Firefighters are battling a 300-acre wildfire on Mt. Baldy in the Angeles National Forest.
The Big Horn fire was reported about 4:30 a.m. Tuesday in the Bear Flat area about 45 miles northeast of downtown Los Angeles, said Sherry Rollman, spokeswoman for the national forest.
With winds at 15 to 20 mph and gusting to 60 mph in the area, about 240 firefighters had not brought the blaze under control as of about 2:30 p.m., said U.S. Forest Service spokeswoman Dee Deckert. Five helicopters were brought in to fight the fire, she said. Fire officials also ordered flame-retardant-dropping planes, but pilots were unable to fly because of the high winds, Deckert said.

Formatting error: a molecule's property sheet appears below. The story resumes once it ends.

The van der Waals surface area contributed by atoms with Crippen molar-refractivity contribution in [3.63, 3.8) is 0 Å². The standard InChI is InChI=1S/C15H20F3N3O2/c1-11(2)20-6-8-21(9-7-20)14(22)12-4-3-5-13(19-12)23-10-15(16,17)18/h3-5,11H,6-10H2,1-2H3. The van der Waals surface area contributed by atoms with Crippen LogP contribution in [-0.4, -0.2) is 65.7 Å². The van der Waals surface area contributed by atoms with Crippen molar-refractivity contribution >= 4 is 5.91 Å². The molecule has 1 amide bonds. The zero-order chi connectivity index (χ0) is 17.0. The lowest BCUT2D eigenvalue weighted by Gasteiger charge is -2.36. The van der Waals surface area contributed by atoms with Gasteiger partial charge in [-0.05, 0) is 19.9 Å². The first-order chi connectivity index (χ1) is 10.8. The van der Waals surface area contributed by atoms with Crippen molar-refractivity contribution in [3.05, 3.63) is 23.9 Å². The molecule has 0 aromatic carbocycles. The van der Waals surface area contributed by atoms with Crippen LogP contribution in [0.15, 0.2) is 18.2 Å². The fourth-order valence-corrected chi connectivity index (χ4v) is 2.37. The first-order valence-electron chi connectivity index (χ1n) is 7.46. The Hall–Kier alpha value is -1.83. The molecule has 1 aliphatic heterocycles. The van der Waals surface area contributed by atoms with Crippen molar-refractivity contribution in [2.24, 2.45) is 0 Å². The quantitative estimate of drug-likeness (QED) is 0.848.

By afternoon, fire officials had closed Mt. Baldy Road at Shinn Road and Glendora Ridge Road at Mt. Baldy and East Fork roads, although the roads remained open to residents, Deckert said.
Firefighters also evacuated six hiking cabins as flames burned southwest toward L.A. County, Deckert said.
No structures had burned and flames were burning away from residential areas Tuesday afternoon, but firefighters were concerned that rising temperatures this week could help the fire spread, she said.
"The heat is a concern in terms of fighting the fire and it also heats up the fuels before it gets there so it burns quicker," Deckert said.
She said fire officials also worry about the severity of this year's fire season.
"They're real worried about this fire season. It has the potential to be extremely damaging because of the ongoing drought and the dried fuels."